January 22, 2018 at 2:54 pm #13819
I think anicca is a common sanna which does not need a Buddha. This is not meant to underestimate the Budddha’s teachings and his live.
But i think most people realise they cannot maintain, for example, their car to their wish. A lot of people get frustrated at again more costs, again to the garage, again painting the house, again cleaning, again and again….
Yes, i really belief most people do see and experience that one cannot maintain things to their own satisfaction or wish.
People get also depressed seeing this. They ask themselves ‘what is this live worth?’ ‘what am i doing while everything i do will just vanish in some years’? I think most people who are not buddhist also see this. I asked myself this when i was about 16 years.
I belief anicca is part of our collective experience as mankind.
Or people get so depressed with anicca that they committ suicide or become drop-outs, junks, drunks, loose theirselves in extremes. Or people just forget it, step over it, act like it does not exist, push it aside and go on with realising their ambitions, wishes, dreams, and their normal patterns.
what alternative is there for most of the people?
The Buddha has an alternative. In stead of just forgetting anicca he stimulates people to dig deep in this sanna. At the same time he leaves people not depressed and helpless behind, but he describes and shows with his own live that it can lead to cooling down, happiness, and freedom from samsara.
January 23, 2018 at 6:34 am #13825
I think a real obstacle is also the world around us.
Society is like a dream-factory. It is not designed on anicca-sanna. It is designed on nicca-sanna. One has to dream of happiness, a better world, getting this or that. And we are sensitive for this tempting messages which are everywhere seen and heard. It is overwhelmingly present.
I think most people see, in some way, maybe not very strong, anicca, dukkha and also anatta. I do not think we see the total picture but we are not fully unaware of anicca, dukkha and anatta too without a Buddhha . Maybe we do not see it in all its aspects and depths, but we are not fully unaware. On the contrary!
But what is unique, i belief, is that the Buddha teaches that those three perceptions do not have to make us sad, depressed, anxious, but the Buddha taught that in fact these three perceptions are the three gateways to liberation. I think that is unique. That is, i think, not our collective understanding.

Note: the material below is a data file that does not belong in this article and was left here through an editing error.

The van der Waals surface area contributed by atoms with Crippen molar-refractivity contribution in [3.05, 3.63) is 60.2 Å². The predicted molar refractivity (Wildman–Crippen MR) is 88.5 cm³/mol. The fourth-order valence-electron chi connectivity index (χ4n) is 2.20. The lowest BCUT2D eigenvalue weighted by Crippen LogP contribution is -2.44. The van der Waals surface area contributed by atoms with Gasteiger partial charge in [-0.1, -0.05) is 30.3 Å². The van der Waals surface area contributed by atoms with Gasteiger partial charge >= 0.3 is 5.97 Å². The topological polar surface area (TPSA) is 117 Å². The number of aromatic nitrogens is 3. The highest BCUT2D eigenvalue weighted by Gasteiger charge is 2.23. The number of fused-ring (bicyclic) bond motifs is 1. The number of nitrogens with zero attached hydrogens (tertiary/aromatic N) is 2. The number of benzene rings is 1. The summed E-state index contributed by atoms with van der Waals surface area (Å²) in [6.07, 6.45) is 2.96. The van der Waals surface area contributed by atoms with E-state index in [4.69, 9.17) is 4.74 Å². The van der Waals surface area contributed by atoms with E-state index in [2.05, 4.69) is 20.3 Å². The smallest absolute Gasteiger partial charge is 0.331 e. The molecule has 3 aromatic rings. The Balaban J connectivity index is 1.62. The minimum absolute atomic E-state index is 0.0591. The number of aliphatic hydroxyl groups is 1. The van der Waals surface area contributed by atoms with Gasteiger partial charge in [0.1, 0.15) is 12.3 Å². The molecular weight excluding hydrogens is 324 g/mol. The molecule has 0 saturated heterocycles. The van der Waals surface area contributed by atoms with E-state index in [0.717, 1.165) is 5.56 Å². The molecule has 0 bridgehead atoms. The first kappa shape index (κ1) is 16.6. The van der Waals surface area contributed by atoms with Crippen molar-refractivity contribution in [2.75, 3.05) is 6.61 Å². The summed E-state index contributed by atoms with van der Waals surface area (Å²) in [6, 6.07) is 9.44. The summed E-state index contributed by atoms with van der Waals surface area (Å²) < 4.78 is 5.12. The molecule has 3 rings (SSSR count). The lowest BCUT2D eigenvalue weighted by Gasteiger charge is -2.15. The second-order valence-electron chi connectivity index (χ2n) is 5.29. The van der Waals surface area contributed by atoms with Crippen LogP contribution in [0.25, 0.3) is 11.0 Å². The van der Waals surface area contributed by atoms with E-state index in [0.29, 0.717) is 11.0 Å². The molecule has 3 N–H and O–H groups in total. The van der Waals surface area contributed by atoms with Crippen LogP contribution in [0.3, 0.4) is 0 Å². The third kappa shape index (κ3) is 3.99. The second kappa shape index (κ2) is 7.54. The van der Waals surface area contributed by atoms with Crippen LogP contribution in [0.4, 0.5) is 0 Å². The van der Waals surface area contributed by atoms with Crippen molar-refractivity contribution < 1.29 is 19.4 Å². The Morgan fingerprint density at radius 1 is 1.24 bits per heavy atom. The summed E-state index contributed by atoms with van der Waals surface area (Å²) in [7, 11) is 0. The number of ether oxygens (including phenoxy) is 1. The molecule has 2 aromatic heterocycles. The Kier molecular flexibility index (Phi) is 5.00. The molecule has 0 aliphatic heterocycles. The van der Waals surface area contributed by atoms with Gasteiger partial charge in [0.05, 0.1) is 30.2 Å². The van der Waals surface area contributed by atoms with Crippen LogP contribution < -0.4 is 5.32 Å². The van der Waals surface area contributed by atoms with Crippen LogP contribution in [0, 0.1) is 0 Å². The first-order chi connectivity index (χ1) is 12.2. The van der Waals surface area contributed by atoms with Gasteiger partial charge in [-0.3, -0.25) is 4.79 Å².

The tendency in society is that the commonly felt and seen perceptions of anicca, dukkha and anatta are not allowed to be true. This might even be true among friends or in a family. They are seen as perceptions of a sick mind, a hopeless mind, a depressed mind, a negative mind.
So, one is more or less urged/forced to set these kind of perceptions aside as soon possible. Forget it.
I belief the Buddha shows a better Path.
January 23, 2018 at 7:11 am #13827LalKeymaster
@Siebe: I am glad to see that you are making progress.
Full understanding of anicca, dukkha, anatta does not come in one shot as a big revelation, even though just getting a glimpse of it makes one’s mind joyful. One can see that there is a Path to happiness (via getting rid of suffering).
It comes is stages. A Sotapanna Anugami gets a glimpse of it, and the basic idea is permanently established at the Sotapanna stage. That is when one can start putting it to practice.
By the time one gets to the Anagami stage, one has seen AND verified the uselessness of seeking sense pleasures.
It is only at the Arahant stage that one has truly verified that it is useless to crave anything at all in this world of 31 realm (even jhanic pleasures, ability to travel through the air, etc). We cannot even begin to imagine that stage. That is where one truly gets rid of the “sense of me”, by realizing via experience that it does not make sense to take any part of pancakkhandha as “mine”.